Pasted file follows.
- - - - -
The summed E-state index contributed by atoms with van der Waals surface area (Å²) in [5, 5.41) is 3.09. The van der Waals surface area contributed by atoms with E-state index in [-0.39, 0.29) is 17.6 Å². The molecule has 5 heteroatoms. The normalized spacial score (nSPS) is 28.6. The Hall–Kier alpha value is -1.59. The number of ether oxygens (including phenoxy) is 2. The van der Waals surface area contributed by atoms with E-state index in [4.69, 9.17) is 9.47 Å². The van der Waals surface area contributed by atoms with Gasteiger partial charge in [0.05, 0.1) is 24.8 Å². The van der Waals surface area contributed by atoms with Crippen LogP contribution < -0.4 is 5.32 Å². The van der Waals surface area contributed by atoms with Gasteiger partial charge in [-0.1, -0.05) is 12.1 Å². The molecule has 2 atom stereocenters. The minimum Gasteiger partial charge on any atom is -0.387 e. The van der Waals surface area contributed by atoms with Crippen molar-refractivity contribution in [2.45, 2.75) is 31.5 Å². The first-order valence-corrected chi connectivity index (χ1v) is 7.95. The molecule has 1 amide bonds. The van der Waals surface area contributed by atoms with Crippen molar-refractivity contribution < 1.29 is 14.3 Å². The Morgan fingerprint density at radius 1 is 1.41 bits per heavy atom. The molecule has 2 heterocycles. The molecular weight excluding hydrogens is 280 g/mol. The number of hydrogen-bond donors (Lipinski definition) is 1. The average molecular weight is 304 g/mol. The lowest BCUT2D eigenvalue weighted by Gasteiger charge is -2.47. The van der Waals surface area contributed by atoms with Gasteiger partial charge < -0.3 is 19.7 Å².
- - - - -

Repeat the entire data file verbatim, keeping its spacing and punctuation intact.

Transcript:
The summed E-state index contributed by atoms with van der Waals surface area (Å²) in [5, 5.41) is 3.09. The van der Waals surface area contributed by atoms with E-state index in [-0.39, 0.29) is 17.6 Å². The molecule has 5 heteroatoms. The normalized spacial score (nSPS) is 28.6. The Hall–Kier alpha value is -1.59. The number of ether oxygens (including phenoxy) is 2. The van der Waals surface area contributed by atoms with E-state index in [4.69, 9.17) is 9.47 Å². The van der Waals surface area contributed by atoms with Gasteiger partial charge in [0.05, 0.1) is 24.8 Å². The van der Waals surface area contributed by atoms with Crippen LogP contribution < -0.4 is 5.32 Å². The van der Waals surface area contributed by atoms with Gasteiger partial charge in [-0.1, -0.05) is 12.1 Å². The molecule has 2 atom stereocenters. The minimum Gasteiger partial charge on any atom is -0.387 e. The van der Waals surface area contributed by atoms with Crippen molar-refractivity contribution in [2.45, 2.75) is 31.5 Å². The first-order valence-corrected chi connectivity index (χ1v) is 7.95. The molecule has 1 amide bonds. The van der Waals surface area contributed by atoms with Crippen molar-refractivity contribution < 1.29 is 14.3 Å². The Morgan fingerprint density at radius 1 is 1.41 bits per heavy atom. The molecule has 2 heterocycles. The molecular weight excluding hydrogens is 280 g/mol. The number of hydrogen-bond donors (Lipinski definition) is 1. The average molecular weight is 304 g/mol. The lowest BCUT2D eigenvalue weighted by Gasteiger charge is -2.47. The van der Waals surface area contributed by atoms with Gasteiger partial charge < -0.3 is 19.7 Å².